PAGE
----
Sean's driving laws petition surging towards Parliament

Last updated 05:25 21/05/2014
Grant Roberts with sons Sean and Cody
Supplied

KILLED ON LINDIS PASS: Grant Roberts with sons Sean and Cody.

Sean Roberts speaks about driving.

Sean Roberts
MYTCHALL BRANSGROVE/Fairfax NZ
ON A MISSION: Sean Roberts, 9, wants to know why tourists are still able to drive in NZ, despite a concerning number of crashes caused by people holding international licences.

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Parliament will soon get a visit from a South Canterbury youngster determined to make a difference to New Zealand's driving laws.

Sean Roberts, 9, launched a petition earlier this year in memory of his father, Grant Roberts, who was killed in November 2012 when a tourist crashed into his motorcycle.

The petition aims to prevent tourists driving on New Zealand roads without sitting a test. It has already received 5000 signatures.

"I'm absolutely positive that something will change," Sean's mum, Mel Pipson, said.

"Sean said something really good to me yesterday. He was talking about who it affects.

"He came up to me and said 'it's not just for us, Mum, it's not just for people that were close to us, but for all families - the tourists' families because they have to live through it as well'."

Roberts, 43, died when a foreign student drove across the centre line in the Lindis Pass, hitting two motorcycles and killing Roberts and his friend Dennis Pederson.

Kejia Zheng, 20, was disqualified from driving for two years and ordered to pay $10,000 in emotional harm.

Sean hopes his petition will stop other families suffering as his has.

Among the people who have expressed their support is a South African woman travelling in New Zealand.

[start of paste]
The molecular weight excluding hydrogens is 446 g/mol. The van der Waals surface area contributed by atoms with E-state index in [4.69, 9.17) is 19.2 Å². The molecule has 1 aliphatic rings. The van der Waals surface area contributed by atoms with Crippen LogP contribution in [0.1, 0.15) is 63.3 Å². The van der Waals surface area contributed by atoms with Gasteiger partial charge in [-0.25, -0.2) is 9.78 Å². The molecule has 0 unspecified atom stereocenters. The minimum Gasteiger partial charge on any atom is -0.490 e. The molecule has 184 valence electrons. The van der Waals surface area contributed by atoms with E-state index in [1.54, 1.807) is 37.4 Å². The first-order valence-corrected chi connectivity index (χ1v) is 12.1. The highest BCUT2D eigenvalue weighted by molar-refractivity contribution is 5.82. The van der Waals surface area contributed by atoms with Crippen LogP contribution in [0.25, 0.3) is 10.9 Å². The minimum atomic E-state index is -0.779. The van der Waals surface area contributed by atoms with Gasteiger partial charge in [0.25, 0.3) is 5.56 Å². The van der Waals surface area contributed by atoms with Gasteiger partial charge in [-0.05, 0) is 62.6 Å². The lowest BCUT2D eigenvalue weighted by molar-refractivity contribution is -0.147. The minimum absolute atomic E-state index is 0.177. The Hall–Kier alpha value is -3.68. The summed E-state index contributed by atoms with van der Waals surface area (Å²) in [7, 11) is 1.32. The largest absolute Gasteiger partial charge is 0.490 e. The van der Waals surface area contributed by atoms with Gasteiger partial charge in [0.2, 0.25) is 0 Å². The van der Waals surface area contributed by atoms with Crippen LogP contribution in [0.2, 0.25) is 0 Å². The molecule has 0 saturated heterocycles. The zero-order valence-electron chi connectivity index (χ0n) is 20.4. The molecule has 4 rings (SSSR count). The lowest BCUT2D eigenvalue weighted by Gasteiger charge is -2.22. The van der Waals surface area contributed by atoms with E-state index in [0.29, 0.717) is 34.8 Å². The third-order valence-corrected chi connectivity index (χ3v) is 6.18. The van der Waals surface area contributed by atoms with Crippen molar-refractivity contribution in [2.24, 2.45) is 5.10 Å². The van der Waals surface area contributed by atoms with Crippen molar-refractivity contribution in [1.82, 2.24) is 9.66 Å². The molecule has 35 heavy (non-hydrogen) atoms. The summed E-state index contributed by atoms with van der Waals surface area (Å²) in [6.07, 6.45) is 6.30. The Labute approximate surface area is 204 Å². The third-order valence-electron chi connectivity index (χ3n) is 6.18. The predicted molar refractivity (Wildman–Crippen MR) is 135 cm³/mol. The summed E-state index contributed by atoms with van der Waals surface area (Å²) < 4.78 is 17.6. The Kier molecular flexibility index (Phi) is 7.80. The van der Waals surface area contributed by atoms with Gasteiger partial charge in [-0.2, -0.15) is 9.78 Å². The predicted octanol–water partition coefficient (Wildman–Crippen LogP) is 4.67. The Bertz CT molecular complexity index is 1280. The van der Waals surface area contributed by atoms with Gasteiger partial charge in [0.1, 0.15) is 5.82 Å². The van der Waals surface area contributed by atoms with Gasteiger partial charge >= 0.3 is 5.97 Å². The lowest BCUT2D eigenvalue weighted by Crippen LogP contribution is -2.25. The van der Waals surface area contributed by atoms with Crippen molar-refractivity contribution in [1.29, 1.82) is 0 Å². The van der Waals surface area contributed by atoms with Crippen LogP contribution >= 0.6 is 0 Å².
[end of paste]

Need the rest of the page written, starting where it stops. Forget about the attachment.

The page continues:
"I have converted my SA [South African] driver's licence to a New Zealand licence and couldn't believe how easy it was to do that.

"Although there are a lot of signs and road rules that are the same between the two countries, there are still a few road code rules here that I had to learn," she said.

Automobile Association spokesman Grant Ingersoll, of Blenheim, agreed foreign drivers had been involved in a number of fatal accidents on our roads.

However, testing all foreigners who arrive in New Zealand would be difficult "logistically".

"At least this boy is highlighting an issue that must be seriously considered and looked into by our politicians and not just be put into the too-hard basket.

"The AA and all motorists should applaud this young man's desire to see changes made to something we are all aware of. If just one life is saved, then it will be worth it."

Pipson will take all her children to Parliament to present the petition.

"We are going to Wellington, come hell or high water."

To sign the petition visit change.org or visit Parkside Food in Geraldine.

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